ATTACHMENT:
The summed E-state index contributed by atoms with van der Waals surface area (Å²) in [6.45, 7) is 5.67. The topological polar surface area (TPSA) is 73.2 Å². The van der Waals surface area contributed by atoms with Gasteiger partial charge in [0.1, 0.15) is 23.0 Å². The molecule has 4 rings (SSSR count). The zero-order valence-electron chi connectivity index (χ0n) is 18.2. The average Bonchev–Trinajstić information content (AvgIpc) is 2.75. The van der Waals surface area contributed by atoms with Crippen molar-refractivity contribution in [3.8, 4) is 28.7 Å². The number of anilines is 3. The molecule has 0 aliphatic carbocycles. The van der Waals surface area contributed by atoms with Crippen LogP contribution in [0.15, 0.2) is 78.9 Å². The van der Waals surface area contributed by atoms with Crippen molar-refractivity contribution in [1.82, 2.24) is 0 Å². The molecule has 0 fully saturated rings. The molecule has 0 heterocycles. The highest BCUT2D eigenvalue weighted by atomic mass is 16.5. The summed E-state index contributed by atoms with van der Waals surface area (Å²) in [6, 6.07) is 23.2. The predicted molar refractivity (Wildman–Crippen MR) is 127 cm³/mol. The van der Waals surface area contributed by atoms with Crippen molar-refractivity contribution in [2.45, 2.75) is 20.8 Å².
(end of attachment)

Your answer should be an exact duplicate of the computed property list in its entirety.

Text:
The summed E-state index contributed by atoms with van der Waals surface area (Å²) in [6.45, 7) is 5.67. The topological polar surface area (TPSA) is 73.2 Å². The van der Waals surface area contributed by atoms with Gasteiger partial charge in [0.1, 0.15) is 23.0 Å². The molecule has 4 rings (SSSR count). The zero-order valence-electron chi connectivity index (χ0n) is 18.2. The average Bonchev–Trinajstić information content (AvgIpc) is 2.75. The van der Waals surface area contributed by atoms with Crippen molar-refractivity contribution in [3.8, 4) is 28.7 Å². The number of anilines is 3. The molecule has 0 aliphatic carbocycles. The van der Waals surface area contributed by atoms with Crippen LogP contribution in [0.15, 0.2) is 78.9 Å². The van der Waals surface area contributed by atoms with Crippen molar-refractivity contribution in [1.82, 2.24) is 0 Å². The molecule has 0 fully saturated rings. The molecule has 0 heterocycles. The highest BCUT2D eigenvalue weighted by atomic mass is 16.5. The summed E-state index contributed by atoms with van der Waals surface area (Å²) in [6, 6.07) is 23.2. The predicted molar refractivity (Wildman–Crippen MR) is 127 cm³/mol. The van der Waals surface area contributed by atoms with Crippen molar-refractivity contribution in [2.45, 2.75) is 20.8 Å².